Halloween history traditions in Ireland

Even though many of us may not be celebrating Halloween in the usual way, we should take a minute and be thankful for all the candy, outlandish costumes and overall fun we’ve had on Halloween — both as a child and an adult. And, while we are feeling a sense of gratitude for the holiday, we should tip our hat across the pond to Ireland, where many of our Halloween traditions began.
   Halloween’s origins can be traced back  more than 3,000 years to Ireland’s Ancient East and the Celtic festival of Samhain, a celebration featuring fire and feasting to mark the end of the season of light and starting the dark days of winter.
   The Celts believed there was contact between the living and the dead, and in order not to be pulled into the world of the dead prematurely, they would disguise themselves in customers to confuse and scare off any ghosts, fairies and demons.
    The morphing of Samhain into Halloween started in the 7th century when Christianity declared All Saints’ Day or All-Hallows for November 1, making the night before “All-Hallows Eve.

Celtic Festival Photo courtesy of Tourism Ireland Media
Celtic Festival
Photo courtesy of Tourism Ireland Media

     Another Irish Halloween tradition is lighting bonfires on hilltops where clans and communities would gather to light the huge ceremonial Samhain fires. One of the biggest festivals was at the Hill of Tlachtga or the Hill of Ward in County Meath. Excavations suggest the hill was used for celebrations more than 2,700 years ago. Tlachtga was a powerful druidress in Irish mythology.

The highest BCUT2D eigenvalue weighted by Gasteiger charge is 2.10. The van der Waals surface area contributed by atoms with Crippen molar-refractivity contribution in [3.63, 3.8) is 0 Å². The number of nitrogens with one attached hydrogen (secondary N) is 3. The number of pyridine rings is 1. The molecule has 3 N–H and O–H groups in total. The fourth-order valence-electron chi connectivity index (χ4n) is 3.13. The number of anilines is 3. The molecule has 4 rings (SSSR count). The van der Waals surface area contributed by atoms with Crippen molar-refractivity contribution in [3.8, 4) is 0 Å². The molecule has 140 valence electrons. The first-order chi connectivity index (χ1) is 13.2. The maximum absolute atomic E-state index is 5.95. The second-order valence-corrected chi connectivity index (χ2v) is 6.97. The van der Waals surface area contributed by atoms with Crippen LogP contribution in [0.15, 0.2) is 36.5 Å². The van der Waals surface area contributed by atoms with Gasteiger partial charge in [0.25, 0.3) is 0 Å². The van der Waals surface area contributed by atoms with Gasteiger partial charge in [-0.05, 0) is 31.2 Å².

The Hill of Ward and nearby Hill of Tara, where the High Kings of Ireland ruled, remain two of the biggest centers of Irish Halloween traditions. The Púca Festival, a modern-day version of the Samhain celebration is held in County Meath and County Louth every year.
Another  18th century Irish tradition that was brought to the United States was carving vegetables. In Ireland, they carved turnips and large potatoes, and the jack-o-latern’s name came from an Irish folktale about a man named Stingy Jack who played a trick on the Devil. As a punishment, the devil doom Jack to wander eternity with only a burning ember from the fires of hell inside a turnip to light his way. It was believed that putting a lighted vegetable in the window helped keep the roaming spirits away.

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